Our materials

This fantastic material has been used for clothing for centuries, and over time has both been refined as well as found more and more uses. For our many wool products, we use both merino wool and Swedish sheep wool, but whichever the origin, you can be sure that our wool is always mulesing-free. Mulesing is a procedure to fight parasites that settle in the skin of merino sheep. The procedure, which often causes pain to the animals, not least as anesthesia rarely is used, involves surgical removal of skin around the sheep's bottom. No matter what wool product you buy from us, it will always be 100% mulesing-free.

Bamboo viscose
Bamboo is without a doubt one of the materials of the future as it grows extremely fast and has significantly less environmental impact than cotton, and requires significantly less irrigation. It is cool and silky smooth against the skin, regulates body temperature fantastically well and is naturally antibacterial, which means that you do not have to wash it as often. You can always feel confident that you have made an excellent environmental choice when choosing one of our bamboo products.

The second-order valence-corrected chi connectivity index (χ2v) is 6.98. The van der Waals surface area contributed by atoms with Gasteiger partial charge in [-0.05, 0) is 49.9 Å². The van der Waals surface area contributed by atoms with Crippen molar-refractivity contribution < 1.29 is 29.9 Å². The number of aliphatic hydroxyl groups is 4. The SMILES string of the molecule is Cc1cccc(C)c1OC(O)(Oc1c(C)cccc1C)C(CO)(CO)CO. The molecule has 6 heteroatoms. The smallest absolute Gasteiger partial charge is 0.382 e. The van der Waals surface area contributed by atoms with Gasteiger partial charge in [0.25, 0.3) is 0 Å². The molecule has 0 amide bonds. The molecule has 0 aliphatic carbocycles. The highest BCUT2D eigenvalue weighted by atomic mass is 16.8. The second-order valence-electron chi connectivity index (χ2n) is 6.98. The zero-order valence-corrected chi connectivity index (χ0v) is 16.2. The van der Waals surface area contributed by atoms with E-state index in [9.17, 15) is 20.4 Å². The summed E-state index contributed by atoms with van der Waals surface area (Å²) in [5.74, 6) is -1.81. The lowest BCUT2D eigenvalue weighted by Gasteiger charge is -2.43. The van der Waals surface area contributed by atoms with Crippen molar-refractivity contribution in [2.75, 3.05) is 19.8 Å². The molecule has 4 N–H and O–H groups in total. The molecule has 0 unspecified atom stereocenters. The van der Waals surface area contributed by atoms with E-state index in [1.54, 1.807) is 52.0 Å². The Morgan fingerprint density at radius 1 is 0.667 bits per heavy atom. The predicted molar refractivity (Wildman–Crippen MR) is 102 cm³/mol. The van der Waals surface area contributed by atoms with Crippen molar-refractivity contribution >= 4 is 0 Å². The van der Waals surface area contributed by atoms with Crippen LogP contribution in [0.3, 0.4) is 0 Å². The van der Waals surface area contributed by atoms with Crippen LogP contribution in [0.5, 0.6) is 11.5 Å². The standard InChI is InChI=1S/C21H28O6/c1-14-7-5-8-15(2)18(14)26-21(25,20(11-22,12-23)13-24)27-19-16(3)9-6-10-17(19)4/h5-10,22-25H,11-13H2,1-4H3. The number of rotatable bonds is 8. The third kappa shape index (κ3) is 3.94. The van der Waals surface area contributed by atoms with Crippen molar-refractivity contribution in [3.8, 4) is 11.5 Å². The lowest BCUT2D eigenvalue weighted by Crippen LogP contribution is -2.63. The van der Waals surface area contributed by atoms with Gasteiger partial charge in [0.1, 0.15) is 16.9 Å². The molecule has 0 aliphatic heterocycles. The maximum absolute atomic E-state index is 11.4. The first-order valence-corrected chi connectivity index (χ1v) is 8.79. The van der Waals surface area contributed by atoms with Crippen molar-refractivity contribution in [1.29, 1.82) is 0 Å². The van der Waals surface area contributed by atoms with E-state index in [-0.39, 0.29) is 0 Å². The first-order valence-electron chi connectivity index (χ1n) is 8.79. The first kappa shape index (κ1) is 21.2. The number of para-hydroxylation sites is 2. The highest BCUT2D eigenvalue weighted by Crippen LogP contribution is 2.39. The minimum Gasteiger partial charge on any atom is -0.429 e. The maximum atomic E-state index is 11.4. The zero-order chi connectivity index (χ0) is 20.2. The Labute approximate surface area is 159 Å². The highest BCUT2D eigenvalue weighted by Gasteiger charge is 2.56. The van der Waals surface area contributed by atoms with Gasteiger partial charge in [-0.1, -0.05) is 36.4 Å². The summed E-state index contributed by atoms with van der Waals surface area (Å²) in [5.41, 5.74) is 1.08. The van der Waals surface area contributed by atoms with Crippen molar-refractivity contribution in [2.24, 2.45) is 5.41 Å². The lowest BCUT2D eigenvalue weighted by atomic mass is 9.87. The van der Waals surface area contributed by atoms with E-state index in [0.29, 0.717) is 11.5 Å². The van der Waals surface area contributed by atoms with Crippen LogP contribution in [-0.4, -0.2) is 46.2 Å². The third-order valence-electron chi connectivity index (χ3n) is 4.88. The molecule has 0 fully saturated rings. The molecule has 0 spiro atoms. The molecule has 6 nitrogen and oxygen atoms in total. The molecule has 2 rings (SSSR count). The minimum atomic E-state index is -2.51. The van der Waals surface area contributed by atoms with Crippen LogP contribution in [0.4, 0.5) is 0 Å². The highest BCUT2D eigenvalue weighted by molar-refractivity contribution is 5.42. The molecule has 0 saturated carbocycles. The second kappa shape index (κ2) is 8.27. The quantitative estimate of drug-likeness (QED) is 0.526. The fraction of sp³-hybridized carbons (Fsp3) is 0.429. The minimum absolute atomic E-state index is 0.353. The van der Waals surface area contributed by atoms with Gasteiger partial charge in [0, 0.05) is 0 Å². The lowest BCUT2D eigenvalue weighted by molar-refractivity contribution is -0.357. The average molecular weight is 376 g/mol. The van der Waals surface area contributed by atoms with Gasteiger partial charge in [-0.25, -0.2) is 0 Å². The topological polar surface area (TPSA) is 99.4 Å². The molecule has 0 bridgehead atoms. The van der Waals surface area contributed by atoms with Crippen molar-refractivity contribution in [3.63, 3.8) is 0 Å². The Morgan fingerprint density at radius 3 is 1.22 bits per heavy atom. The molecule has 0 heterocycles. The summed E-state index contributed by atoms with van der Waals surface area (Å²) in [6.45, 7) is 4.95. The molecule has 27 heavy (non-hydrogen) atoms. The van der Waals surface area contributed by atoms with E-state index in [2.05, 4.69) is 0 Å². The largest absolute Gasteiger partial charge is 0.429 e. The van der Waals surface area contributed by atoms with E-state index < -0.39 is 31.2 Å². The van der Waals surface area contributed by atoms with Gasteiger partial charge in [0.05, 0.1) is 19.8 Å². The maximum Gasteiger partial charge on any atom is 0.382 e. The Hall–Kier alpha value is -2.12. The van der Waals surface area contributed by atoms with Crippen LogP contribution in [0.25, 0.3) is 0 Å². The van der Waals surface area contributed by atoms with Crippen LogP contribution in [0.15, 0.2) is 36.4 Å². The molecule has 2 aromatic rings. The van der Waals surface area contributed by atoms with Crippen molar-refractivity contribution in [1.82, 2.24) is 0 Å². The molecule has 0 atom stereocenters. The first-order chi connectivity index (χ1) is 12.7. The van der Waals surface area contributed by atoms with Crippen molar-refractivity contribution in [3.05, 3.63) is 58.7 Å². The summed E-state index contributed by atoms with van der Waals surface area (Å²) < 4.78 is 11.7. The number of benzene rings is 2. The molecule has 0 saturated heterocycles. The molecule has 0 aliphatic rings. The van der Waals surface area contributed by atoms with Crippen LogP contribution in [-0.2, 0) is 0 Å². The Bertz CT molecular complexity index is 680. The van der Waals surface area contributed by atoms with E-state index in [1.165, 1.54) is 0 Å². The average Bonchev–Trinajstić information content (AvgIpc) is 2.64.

Our hemp is cool and comfortable against the skin while it breathes well. Hemp is one of the strongest natural fibers and is antibacterial and resistant to both rot and UV radiation. It is therefore very well suited for clothing for active people who demand great durability.

Organic cotton
Although cotton is not one of the most common materials in our range of products, it works great for several of our garments. All our cotton is organic and GOTS-certified (Global Organic Textile Standard). It is grown without harmful pesticides and fertilizers and consumes less water than non-organic cotton, to reduce the environmental impact. In addition, organic production contributes to both biological diversity and to keeping the soils healthy.

A kind of semisynthetic fiber made from cellulose. Modal is very soft, has high wear resistance and retains its shape well without shrinking. Modal is carbon dioxide neutral and the production requires a considerably smaller amount of water than e.g. cotton - only between 5 and 10% of the total water consumption.